spain for children
This is one of the most special places in all of Madrid,” our tour guide says. He points to the biggest fountain that I have ever seen. In the middle of the fountain is a large rock—so large, in fact, that sitting atop the rock are two stone lions and a chariot. A beautiful crowned lady is sitting in the chariot, gently guiding her lions forward. “It’s called the Fuente de Cibeles,” he continues.
“The lady’s name is Cibeles,” he explains. “Her fountain is very important, because many years ago it provided clean drinking water to the people of Madrid.”
I’m captivated by the lions. They look so real—like they could almost jump down from the rock and into the busy street! I want to spend more time with them, but our tour guide is already moving on. As our group continues down the street, my dad hands me a Euro and, with a wink, tells me to make a wish. Moving as close as I can toward the fountain’s edge, I toss the coin in. I wish this fountain could come to life. I close my eyes tightly, but when I reopen them, the fountain remains a cold, stone structure.
Spain for children
My dad calls to me and I turn to follow him. Suddenly, I hear a great roar! Whirling around, I am spellbound. On the rock now sit two majestic (very real) lions and a regal chariot, glittering gold in the sun. The lady sitting inside waves for me to join her, so I climb up the fountain and into the chariot beside her. On cue, the lions leap off the rock and into the street. The lady in the fountain smiles at me and says “¡Hola! Are you ready for your real tour of Madrid?”
“¡Si, vamos!” I say. The lions trot down the street, passing beautifully stone-carved buildings, shops, and restaurants on both sides. All around, the people of Madrid are chatting with their companions en Español. We wave hello as we pass by. Our chariot pulls up to a large white building.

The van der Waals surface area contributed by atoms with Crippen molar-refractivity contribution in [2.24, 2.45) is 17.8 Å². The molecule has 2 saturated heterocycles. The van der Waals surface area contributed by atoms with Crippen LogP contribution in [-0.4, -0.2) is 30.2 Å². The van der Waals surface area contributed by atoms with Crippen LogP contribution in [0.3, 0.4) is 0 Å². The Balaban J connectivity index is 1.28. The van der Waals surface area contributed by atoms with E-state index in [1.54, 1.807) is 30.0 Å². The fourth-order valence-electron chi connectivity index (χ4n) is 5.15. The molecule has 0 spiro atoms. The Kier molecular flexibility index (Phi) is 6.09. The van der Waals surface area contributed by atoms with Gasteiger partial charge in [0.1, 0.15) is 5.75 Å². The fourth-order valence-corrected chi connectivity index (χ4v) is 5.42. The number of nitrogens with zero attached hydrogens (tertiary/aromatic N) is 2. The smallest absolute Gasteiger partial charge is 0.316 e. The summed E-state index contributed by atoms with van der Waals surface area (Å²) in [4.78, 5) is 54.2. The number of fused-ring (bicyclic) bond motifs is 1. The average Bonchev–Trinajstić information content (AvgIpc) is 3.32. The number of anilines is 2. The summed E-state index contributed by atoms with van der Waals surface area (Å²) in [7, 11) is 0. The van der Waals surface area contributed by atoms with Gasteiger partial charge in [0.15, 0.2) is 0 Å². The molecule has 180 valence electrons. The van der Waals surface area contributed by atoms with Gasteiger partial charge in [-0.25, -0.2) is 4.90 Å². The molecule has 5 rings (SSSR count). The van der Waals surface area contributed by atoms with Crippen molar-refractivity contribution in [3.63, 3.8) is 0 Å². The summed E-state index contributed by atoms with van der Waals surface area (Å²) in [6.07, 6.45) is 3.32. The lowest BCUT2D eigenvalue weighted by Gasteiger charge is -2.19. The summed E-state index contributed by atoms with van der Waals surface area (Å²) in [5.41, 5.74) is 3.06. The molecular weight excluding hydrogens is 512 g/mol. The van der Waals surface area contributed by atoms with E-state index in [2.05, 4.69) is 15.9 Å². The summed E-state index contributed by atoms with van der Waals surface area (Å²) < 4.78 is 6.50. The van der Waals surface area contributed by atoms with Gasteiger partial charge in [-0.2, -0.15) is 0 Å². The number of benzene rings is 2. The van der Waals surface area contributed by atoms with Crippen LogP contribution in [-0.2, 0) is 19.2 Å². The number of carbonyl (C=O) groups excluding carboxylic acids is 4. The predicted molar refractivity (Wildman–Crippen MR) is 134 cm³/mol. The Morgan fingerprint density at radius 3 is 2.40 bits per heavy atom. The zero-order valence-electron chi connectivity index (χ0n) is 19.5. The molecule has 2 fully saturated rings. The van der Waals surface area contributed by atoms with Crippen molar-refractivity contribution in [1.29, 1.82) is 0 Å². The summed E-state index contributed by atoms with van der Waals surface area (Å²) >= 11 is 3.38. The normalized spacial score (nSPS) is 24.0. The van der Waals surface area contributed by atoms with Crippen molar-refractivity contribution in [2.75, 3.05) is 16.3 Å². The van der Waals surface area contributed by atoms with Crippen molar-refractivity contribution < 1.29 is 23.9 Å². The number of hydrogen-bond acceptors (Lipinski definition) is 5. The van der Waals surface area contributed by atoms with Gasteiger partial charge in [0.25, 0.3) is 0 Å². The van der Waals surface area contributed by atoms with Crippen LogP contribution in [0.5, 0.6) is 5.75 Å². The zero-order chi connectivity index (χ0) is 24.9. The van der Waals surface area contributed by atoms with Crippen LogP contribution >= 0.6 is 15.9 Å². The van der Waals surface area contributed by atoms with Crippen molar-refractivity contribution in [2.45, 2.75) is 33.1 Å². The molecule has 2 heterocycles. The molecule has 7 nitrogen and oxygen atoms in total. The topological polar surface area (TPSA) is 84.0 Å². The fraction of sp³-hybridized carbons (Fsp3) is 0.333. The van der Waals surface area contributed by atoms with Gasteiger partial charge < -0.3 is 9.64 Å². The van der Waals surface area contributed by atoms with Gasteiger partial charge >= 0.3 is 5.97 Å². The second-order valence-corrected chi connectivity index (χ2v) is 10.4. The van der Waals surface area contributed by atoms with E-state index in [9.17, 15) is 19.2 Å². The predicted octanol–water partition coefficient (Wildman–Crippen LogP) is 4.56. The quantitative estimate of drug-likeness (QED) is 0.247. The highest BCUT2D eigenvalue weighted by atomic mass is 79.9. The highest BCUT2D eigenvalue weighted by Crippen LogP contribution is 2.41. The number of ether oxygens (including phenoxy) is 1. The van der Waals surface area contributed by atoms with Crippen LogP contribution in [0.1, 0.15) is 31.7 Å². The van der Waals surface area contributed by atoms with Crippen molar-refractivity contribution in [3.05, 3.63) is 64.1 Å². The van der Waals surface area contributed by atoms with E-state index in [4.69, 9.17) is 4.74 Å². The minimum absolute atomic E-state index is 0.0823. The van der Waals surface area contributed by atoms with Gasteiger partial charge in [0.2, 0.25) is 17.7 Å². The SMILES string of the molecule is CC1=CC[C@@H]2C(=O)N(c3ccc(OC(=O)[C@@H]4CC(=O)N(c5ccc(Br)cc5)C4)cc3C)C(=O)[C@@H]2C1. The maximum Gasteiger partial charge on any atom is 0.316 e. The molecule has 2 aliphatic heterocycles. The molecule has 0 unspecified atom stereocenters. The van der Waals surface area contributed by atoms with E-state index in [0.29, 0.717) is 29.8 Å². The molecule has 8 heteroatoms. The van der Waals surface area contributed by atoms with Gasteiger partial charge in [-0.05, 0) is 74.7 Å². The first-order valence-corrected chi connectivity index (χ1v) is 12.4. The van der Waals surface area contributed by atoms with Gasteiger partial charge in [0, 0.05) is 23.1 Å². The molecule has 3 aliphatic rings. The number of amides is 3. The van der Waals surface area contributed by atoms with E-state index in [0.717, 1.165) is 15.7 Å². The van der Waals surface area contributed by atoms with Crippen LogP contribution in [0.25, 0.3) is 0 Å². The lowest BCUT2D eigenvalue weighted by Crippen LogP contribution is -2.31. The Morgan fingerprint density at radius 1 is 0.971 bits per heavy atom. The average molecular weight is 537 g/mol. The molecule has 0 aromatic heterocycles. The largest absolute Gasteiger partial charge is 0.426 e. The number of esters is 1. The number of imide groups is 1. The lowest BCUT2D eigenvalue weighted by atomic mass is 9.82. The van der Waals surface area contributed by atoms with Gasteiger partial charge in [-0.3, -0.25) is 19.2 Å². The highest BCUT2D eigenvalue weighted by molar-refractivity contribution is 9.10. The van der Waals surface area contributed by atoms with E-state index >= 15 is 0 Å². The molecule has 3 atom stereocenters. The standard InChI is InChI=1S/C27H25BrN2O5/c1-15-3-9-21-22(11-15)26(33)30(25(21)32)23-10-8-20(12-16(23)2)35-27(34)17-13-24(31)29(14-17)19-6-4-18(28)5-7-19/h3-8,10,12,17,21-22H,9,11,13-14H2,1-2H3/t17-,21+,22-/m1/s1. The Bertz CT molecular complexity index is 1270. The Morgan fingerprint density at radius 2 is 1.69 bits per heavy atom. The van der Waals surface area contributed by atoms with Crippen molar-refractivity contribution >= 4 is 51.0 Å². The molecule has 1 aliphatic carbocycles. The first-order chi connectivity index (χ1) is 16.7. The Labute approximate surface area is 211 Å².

“Welcome to the Royal Palace of Madrid!” the lady exclaims. The palace is enormous, with rows of white columns and a lovely garden—truly fit for a queen or king. As if reading my mind, the lady tells me this was once home to the royal family of Spain. I notice the lions seem particularly excited about the palace. “That’s because the lion is a symbol of Spain,” she explains, “and the inside of the palace is decorated with statues of their many ancestors.”
Spain for children
We begin to move away from the palace, winding our way through the city until we dead-end at a quiet park. Carpeted in soft, green grass and a rainbow of flowers, the park is littered with happy families enjoying the warm sunshine. The chariot rolls to a stop at a nearby lake. “This is the Parque del Retiro,” says the lady. “Everyone in Madrid comes here to relax and enjoy time with friends.”
I peer across the lake and see several kids rowing small boats alongside a family of quacking ducks. I jump out of the chariot and into my own boat. As I row, I can hear the doves and peacocks (another creature special to Spain) singing. I can smell the roses. My eyes rest on a family sharing a picnic of bocadillos de tortilla, a delicious egg sandwich. My stomach growls. I’m suddenly reminded of how hungry I am. I hurry back to the chariot to ask if we might stop for a bite to eat. “No worries,” she smiles. “At our last stop, you’ll get to try the most delicious food in all of Spain!”
Spain for children
We roll up next to a small café, tucked away on a small side street. I’m pretty sure I can smell chocolate. Sure enough, walking through the doors I can see that we are in a churro shop! “Shall we feast on churros y chocolate?” the lady asks.
We head to a small table and place our order. When a plate of steaming hot churros arrives, I take a bite. ¡Delicioso! “Try dipping the churro in the chocolate,” the lady suggests. Warm, sweet, and gooey— it really is the best food in Spain! As we finish up, I grab a few extra churros for the lions. After all their hard work today, they deserve a treat! I hand it to them and they purr back at me with delight.
Full and happy, the lions walk slowly back to the fountain. I begin to feel sleepy. Good thing it’s almost time for a siesta! When we reach the fountain, the lions hop back onto their perch, lapping up water—they must be parched after such an adventure. The lady smiles at me and gives me a big hug. I tell her I had the most wonderful time and I can’t wait to return to Madrid. Then I climb down to the sidewalk where my dad is still waiting, patiently. He winks at me and asks, “So, did your wish come true?”
Without hesitation, I smile. “¡Sí señor, Madrid truly is a magical place!”